Ask nearly anyone what the most successful Web3 games are and you’ll get answers like Axie Infinity, DeFi Kingdoms and Wolf Game. These apps gained significant attention (and capital) during the bull market, and came to represent the first wave of “proven” Web3 games. In reality, these titles were little more than decentralized finance (DeFi) apps with a veneer of design and gamification. Any traditional gamer familiar with the fidelity, storyline and aesthetic of titles like Stardew Valley would certainly bristle if they were told that DeFi Kingdoms was the future of gaming.
Gamers are especially wary of games that are over-financialized, after years of gaming giants trying to monetize every aspect of their game playing process. They have every right to be suspicious.
Thankfully, the Web3 Gaming Industry is Maturing
The user experience has been a major roadblock in the past. Historically, managing transaction speeds and throughput on the blockchain has been a time and energy-consuming affair. Those challenges, plus high gas fees and tricky wallet integrations, often bogged down the in-game experience.
Games built on SKALE have zero gas fees, and seamless wallet integration, so users don’t have to log-in to their wallet for events to be recorded on-chain. It’s the most eco-friendly and green blockchain that can operate at mass scale, and recently was shown to have the fastest speeds of any chain in a recent Dartmouth Study.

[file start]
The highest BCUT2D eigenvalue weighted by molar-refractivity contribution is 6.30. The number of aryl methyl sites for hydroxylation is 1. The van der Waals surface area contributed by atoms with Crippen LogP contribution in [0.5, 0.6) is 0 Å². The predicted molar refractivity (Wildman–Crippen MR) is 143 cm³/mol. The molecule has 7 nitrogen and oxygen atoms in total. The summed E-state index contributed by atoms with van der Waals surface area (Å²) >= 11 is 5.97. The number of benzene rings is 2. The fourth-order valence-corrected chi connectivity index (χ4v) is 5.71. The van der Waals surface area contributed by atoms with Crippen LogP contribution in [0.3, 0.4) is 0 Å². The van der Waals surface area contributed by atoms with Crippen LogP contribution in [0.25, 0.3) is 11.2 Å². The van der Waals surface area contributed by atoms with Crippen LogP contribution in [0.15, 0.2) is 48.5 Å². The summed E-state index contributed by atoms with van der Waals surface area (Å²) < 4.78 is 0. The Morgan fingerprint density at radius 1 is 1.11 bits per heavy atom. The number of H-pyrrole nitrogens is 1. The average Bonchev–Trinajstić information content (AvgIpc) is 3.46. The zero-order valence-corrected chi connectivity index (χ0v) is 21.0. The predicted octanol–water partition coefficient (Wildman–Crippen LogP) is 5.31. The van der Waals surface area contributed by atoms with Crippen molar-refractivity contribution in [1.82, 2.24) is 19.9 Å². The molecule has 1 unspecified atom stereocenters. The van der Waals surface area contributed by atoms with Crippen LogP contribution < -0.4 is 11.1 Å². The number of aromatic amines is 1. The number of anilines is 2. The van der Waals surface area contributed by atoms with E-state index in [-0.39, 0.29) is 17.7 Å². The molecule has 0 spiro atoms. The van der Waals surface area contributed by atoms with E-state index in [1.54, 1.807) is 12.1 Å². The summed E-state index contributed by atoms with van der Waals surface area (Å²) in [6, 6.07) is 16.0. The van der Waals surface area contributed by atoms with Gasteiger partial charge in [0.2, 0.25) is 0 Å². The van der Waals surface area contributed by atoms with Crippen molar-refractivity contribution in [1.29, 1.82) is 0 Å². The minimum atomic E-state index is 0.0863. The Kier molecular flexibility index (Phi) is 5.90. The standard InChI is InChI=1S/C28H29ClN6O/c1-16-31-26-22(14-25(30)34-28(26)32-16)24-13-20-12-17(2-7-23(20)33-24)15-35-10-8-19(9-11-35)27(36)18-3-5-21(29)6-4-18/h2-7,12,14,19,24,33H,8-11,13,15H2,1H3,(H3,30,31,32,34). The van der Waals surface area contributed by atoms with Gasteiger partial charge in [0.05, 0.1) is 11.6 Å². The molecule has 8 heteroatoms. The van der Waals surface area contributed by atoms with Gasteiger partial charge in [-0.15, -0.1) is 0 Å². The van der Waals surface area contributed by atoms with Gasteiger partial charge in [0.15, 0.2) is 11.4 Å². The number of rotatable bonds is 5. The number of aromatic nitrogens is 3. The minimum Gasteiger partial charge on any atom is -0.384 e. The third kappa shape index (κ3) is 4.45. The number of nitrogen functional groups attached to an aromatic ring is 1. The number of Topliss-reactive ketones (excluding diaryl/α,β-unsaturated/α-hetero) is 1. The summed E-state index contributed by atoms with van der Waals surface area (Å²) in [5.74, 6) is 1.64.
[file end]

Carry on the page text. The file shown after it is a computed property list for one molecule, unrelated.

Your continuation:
Those innovations make it easier for web3 games to provide more immersive gaming experiences. And it’s a major reason why a number of gaming companies are building on SKALE, including…
With over 700,000 app downloads, Gamifly has emerged as a leading decentralized web3 platform designed for and solely owned by genuine sports and esports enthusiasts worldwide. Gamifly delivers cost-effective transparency to the eSports landscape, benefiting fans and gamers alike.
0xBattleGround: League of Survivors
For those who have a bit of lingering FTX-frustration to let out, well, the highly-anticipated battle royale game’s official trailer includes a manhunt aimed at taking out a certain “Simon Brain Fried.” In addition to its irreverent embrace of user ownership and input, the game promises simple navigation, a transparent revenue model, and an exciting gameplay loop.
This casual competitive multiplayer shooting game triggers your tactic and strategic thinking, as every choice counts in the battle over marshmallows at war. Players own their progress and in-game assets as NFTs, can trade and exchange them with others. They can also transport their heroes across games and metaverses, in contrast to most web2 gaming ecosystems that restrict interoperability.
Increasingly, web3 games are seeing their blockchain components as just part of their promise, with quality of gameplay and “fun” becoming the real focal point of their efforts. Building on chains that allow for low-latency, high-speed and high transaction throughput will be critical to optimizing for that user experience — ultimately creating games that everyone, not just crypto enthusiasts, can enjoy.
SKALE is an Ethereum native, modular blockchain network composed of high-throughput, low-latency blockchains that are optimized for Web3 user experience. SKALE chains offer zero gas fees to end-users and have advanced features such as on-chain file storage, interchain messaging, zero-cost minting, ML/AI smart contracts, and enhanced security features.
The SKALE network enables developers to deploy their own EVM blockchain in minutes without sacrificing speed, security, or decentralization. Welcome to the SKALEverse.